• Rapid progress in building devices that exhibit quantum mechanical behavior at larger length, time, and mass scales suggests that new regimes may soon be accessible for quantum computation, communication, and Heisenberg-limited metrology. We are investigating methods for integrating disparate quantum systems, such as ensembles of atoms and microwave photons, to take best advantage of their good properties while mitigating their intrinsic challenges. This provides novel possible quantum bits and improved sensing of weak electrical and inertial signals, and may lead the way towards the observation of macroscopic quantum behavior.

  • Advances in nonlinear photonics — particularly photons interacting at the single photon level — enable new approaches to quantum simulation and quantum computation in which photons are the primary carriers of quantum information. Of particular interest to our effort are superconducting circuits, which provide a new paradigm for doing quantum simulation and computation with photons in the microwave domain. Our efforts are focused on realizing many-body states of light beyond fractional quantum Hall through these revolutionary new approaches.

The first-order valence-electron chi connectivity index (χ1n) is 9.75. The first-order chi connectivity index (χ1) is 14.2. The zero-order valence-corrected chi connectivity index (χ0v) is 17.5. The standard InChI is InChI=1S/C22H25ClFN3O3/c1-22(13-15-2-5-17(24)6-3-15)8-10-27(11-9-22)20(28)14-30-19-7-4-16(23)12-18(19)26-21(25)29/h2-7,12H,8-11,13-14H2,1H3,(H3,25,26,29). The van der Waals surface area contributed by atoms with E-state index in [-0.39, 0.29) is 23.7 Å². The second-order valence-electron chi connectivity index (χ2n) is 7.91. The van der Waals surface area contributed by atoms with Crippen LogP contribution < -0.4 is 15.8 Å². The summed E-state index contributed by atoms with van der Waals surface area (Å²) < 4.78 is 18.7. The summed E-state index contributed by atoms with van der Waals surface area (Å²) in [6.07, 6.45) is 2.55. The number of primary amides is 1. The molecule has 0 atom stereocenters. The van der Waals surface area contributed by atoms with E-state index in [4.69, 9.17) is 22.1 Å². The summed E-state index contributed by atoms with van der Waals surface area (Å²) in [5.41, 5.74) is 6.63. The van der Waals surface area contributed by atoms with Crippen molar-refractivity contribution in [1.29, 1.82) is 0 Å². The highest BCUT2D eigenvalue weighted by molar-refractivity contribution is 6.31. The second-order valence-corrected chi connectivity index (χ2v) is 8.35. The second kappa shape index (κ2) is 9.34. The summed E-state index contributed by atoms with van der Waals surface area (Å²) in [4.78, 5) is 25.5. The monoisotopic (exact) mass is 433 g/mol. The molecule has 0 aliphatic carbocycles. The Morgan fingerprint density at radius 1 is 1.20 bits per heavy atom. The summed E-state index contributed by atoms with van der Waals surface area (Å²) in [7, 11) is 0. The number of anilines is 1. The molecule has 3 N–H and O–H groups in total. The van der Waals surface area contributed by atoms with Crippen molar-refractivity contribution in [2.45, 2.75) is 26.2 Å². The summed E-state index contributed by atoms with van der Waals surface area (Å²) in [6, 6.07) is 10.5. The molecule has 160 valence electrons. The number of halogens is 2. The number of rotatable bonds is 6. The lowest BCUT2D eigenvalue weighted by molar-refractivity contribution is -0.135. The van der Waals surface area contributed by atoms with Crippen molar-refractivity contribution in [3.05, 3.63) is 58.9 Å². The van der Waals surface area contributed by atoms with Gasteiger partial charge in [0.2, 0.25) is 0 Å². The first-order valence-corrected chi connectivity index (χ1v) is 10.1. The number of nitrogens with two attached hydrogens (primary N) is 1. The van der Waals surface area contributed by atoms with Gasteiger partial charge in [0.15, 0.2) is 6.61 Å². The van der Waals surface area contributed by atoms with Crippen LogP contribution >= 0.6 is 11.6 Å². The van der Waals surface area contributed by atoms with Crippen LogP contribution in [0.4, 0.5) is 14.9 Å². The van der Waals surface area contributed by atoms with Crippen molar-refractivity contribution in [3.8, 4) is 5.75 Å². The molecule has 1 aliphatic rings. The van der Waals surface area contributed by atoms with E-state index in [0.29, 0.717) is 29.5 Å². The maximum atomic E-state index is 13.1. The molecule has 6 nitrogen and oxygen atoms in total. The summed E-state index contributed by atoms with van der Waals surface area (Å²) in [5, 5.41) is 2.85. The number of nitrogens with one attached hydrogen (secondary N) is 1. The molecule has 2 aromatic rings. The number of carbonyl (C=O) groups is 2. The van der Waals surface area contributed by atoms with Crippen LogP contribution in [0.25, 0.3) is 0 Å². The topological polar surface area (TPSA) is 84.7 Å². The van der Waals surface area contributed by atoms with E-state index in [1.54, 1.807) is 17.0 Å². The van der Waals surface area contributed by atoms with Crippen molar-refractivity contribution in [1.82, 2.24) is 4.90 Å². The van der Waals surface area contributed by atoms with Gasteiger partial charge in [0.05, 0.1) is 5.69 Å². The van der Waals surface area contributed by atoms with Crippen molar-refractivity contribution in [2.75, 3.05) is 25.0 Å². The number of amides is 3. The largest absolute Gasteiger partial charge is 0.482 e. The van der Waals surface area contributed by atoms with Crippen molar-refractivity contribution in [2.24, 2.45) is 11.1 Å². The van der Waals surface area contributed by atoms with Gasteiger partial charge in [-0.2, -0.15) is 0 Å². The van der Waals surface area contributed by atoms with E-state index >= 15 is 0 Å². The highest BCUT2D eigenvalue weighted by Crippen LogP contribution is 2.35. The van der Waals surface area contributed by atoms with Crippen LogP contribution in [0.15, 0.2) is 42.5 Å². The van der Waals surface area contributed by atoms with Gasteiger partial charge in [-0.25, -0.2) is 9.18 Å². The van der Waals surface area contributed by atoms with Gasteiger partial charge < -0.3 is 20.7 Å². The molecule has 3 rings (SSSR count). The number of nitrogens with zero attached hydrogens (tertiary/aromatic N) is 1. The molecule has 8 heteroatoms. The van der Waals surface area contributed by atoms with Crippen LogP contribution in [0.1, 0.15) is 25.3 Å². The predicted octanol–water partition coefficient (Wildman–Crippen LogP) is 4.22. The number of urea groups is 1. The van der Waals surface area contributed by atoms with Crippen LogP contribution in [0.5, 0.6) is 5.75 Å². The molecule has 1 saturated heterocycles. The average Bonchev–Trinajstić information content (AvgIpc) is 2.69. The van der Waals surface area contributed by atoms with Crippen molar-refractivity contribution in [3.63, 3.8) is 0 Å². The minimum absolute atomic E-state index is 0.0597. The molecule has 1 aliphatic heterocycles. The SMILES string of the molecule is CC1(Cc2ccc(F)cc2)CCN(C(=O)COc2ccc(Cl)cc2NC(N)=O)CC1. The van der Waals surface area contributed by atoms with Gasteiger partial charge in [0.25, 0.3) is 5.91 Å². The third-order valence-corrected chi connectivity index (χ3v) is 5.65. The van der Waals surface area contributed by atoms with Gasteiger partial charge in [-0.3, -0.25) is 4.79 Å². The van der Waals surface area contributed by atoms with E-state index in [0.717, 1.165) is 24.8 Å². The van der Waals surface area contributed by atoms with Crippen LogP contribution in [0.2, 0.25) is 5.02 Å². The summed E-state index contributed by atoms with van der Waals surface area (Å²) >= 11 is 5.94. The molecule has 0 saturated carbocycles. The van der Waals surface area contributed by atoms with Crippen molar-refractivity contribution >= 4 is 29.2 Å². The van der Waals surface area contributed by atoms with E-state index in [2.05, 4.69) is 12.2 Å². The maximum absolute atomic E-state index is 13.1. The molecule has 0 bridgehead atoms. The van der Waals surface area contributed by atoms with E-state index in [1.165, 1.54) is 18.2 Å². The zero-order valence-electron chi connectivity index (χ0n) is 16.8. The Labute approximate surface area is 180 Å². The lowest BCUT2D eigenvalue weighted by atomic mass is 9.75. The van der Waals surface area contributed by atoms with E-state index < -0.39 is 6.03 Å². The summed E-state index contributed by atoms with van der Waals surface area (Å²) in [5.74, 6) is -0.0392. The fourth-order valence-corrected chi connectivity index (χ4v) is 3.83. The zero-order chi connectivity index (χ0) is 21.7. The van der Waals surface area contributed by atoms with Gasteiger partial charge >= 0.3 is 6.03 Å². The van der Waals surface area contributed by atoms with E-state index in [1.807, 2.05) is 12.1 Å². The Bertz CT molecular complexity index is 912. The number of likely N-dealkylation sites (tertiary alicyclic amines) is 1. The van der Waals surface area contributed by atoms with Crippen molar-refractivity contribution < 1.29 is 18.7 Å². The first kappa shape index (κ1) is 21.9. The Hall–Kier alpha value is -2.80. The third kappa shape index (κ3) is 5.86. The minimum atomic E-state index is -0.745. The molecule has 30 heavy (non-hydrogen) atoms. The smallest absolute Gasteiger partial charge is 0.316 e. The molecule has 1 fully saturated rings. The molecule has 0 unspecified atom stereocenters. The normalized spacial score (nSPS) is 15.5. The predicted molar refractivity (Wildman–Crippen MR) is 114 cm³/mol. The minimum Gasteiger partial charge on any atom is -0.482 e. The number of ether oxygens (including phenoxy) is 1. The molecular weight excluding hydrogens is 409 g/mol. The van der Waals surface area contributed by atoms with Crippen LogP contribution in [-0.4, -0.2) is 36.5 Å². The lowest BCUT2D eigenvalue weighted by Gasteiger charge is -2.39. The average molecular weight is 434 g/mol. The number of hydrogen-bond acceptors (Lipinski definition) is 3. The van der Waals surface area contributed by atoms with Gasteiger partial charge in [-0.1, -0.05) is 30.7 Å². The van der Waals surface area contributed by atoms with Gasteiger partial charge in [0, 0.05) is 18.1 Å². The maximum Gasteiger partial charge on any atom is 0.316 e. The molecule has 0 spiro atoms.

• The coupling between optical and mechanical degrees of freedom at the quantum level leads to novel phenomena such as radiation pressure cooling/amplification and optical spring effect. The back action of photons can also affect the dynamics of the mechanical oscillator dramatically in a regime where the mechanical motion of is comparable to the quantum noise. The understanding and the control of quantum noise in this system is crucial to fundamental study such as the coherence and dynamics of mechanical oscillators and to application such as high precision measurement and quantum information processing.

  • This research work involves the investigation of methods for the coherent manipulation of spins in systems of coupled quantum dots. In particular, we are interested in identifying mechanisms that enable rapid electrical control and entanglement of electron spin qubits. These capabilities are central to the realization of spin-based quantum information processing.

  • We are interested in an alternative approach to circuit-based quantum computation, premised on the notion that simulating interesting Hamiltonian systems can solve challenging computational problems.
    We focuse on a technique for preparing ground states of such Hamiltonians, by simulating their interaction with an infinitely large (yet very simple) 'bath'.